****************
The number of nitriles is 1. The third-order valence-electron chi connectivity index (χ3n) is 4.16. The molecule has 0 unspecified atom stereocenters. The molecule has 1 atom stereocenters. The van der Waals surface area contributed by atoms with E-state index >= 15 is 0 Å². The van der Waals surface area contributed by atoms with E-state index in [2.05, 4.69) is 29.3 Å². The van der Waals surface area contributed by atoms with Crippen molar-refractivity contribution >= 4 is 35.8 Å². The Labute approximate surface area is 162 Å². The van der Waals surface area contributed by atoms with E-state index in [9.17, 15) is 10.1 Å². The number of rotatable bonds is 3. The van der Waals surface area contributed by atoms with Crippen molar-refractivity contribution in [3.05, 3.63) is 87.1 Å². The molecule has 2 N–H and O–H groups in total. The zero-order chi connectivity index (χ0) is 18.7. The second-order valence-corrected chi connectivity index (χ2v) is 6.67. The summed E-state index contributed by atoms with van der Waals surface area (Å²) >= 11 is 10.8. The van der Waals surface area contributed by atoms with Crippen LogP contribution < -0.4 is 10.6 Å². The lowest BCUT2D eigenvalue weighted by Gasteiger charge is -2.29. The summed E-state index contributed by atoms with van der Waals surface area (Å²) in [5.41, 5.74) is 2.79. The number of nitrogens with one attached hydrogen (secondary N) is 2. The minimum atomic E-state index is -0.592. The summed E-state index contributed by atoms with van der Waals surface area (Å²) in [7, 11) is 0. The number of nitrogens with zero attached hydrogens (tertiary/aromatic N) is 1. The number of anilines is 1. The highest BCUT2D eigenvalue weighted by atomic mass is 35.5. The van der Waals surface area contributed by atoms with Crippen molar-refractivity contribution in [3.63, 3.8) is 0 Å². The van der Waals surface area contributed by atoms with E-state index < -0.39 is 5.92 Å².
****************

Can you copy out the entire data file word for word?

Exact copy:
The number of nitriles is 1. The third-order valence-electron chi connectivity index (χ3n) is 4.16. The molecule has 0 unspecified atom stereocenters. The molecule has 1 atom stereocenters. The van der Waals surface area contributed by atoms with E-state index >= 15 is 0 Å². The van der Waals surface area contributed by atoms with E-state index in [2.05, 4.69) is 29.3 Å². The van der Waals surface area contributed by atoms with Crippen molar-refractivity contribution >= 4 is 35.8 Å². The Labute approximate surface area is 162 Å². The van der Waals surface area contributed by atoms with E-state index in [9.17, 15) is 10.1 Å². The number of rotatable bonds is 3. The van der Waals surface area contributed by atoms with Crippen molar-refractivity contribution in [3.05, 3.63) is 87.1 Å². The molecule has 2 N–H and O–H groups in total. The zero-order chi connectivity index (χ0) is 18.7. The second-order valence-corrected chi connectivity index (χ2v) is 6.67. The summed E-state index contributed by atoms with van der Waals surface area (Å²) >= 11 is 10.8. The van der Waals surface area contributed by atoms with Crippen LogP contribution < -0.4 is 10.6 Å². The lowest BCUT2D eigenvalue weighted by Gasteiger charge is -2.29. The summed E-state index contributed by atoms with van der Waals surface area (Å²) in [5.41, 5.74) is 2.79. The number of nitrogens with one attached hydrogen (secondary N) is 2. The minimum atomic E-state index is -0.592. The summed E-state index contributed by atoms with van der Waals surface area (Å²) in [7, 11) is 0. The number of nitrogens with zero attached hydrogens (tertiary/aromatic N) is 1. The number of anilines is 1. The highest BCUT2D eigenvalue weighted by atomic mass is 35.5. The van der Waals surface area contributed by atoms with Crippen molar-refractivity contribution in [3.63, 3.8) is 0 Å². The van der Waals surface area contributed by atoms with E-state index < -0.39 is 5.92 Å².